The President of the Department of External Church Relations of the Moscow Patriarchate, His Eminence Metropolitan Ilarion of Volokolamsk, spoke with the editors of the official website of the DECR on the work of the committee of the Inter-Council Presence on matters pertaining to ecclesiastical schisms and overcoming them.
— A committee on schisms has been formed within the framework of the Inter-Council Presence, of which you are vice president. What are the challenges that face this committee? Have any results been achieved?
— First of all, the committee began by studying historical precedents of schisms and how they were resolved; on this basis, general criteria on schisms are being developed and systematized; finally, in accordance with these criteria, concrete proposals will be made on overcoming schisms and the process by which those who separated should return to the Church.
On March 25, 2010, Dormition Kiev Pechersk Lavra hosted the first meeting of the committee, chaired by His Beatitude Metropolitan Vladimir of Kiev and All Ukraine. Subcommittees are also holding meetings. The members of the committee are actively exchanging opinions via e-mail and work on the draft documents.
– What do you mean when you speak of general criteria on decisions on schisms?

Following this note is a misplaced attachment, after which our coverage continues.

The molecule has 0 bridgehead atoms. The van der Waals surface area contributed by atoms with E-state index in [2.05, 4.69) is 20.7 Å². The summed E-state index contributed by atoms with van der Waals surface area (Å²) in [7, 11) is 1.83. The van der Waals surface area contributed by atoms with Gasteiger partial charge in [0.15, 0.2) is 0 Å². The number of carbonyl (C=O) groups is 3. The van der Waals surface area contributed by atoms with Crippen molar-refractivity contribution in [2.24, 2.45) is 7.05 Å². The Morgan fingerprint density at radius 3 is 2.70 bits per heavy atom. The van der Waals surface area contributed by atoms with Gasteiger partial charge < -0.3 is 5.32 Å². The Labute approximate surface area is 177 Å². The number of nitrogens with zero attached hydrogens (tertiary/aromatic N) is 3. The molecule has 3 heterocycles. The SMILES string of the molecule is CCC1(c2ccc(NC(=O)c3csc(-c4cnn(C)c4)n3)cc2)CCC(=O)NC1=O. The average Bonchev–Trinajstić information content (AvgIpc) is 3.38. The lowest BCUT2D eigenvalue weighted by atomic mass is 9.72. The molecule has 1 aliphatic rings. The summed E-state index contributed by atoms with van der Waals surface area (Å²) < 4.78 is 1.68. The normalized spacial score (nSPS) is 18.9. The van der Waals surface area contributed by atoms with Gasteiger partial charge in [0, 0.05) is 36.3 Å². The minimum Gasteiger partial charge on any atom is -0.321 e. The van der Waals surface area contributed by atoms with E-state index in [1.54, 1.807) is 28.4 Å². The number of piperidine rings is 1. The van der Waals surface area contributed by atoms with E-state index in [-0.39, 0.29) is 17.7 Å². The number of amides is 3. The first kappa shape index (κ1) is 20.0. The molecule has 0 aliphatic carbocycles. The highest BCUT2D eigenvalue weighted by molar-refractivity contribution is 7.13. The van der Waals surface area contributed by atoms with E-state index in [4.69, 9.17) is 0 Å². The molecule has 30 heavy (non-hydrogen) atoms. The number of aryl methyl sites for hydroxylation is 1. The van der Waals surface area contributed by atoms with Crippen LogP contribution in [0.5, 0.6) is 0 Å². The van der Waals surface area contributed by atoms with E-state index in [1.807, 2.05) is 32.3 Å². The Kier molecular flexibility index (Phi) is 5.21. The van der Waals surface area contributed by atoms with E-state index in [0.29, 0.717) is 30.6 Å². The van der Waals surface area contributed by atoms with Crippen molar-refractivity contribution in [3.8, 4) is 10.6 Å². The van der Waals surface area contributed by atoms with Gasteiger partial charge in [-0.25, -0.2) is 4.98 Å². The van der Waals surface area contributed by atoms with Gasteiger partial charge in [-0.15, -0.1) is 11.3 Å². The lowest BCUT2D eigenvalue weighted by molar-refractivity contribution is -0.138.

— Ecclesiastical divisions have various natures, and not all of them can be characterized as schisms. For instance, history shows that more than once some part of a Local Church would not be in communion with another for an extended period of time for historical or political reasons. For example, the Ignatians and Photians of the Church of Constantinople in the 9th century: their opposition was in no small degree supported and exacerbated by political changes and government coups. At the beginning of the 10thcentury, Patriarch Nicholas did not recognize the fourth marriage of Emperor Leo VI, for which he was deposed and replaced by Patriarch Euphemius: in this instance, there was an ecclesiastical division for a time. In the 13th century, the supporters of Patriarch Arsenius created another division within the Church, having refused to recognize the ending of the Lascaris Dynasty and the establishment of the new Paleologos Dynasty.
Ecclesiastical divisions arose in the difficult circumstances of the persecutions of the Church in Soviet Russia: in the post-Revolutionary years, some hierarchs and their supporting clergymen and laity did not have communion with the Deputy of the Patriarchal Locum Tenens Metropolitan Sergius.
In such instances it is inappropriate to seek to determine who was right and who was wrong. As a rule, such divisions fade into the past along with those political reasons that gave rise to them. The Church has canonized both Patriarch Ignatius and Patriarch Photius, and the Russian Church has glorified as New Martyrs and Confessors hierarchs and clergymen who belonged to various “factions.” This happened, for instance, with the relationship between the Russian Orthodox Church in the Fatherland and those of her flock who were forced to flee Russia after the political upheavals of the early 20th century. At the end of the day, the unity of the confession of the faith, our common roots and unharmed apostolic Tradition, the common prayer of believers for unity have all led to the reestablishment of unity.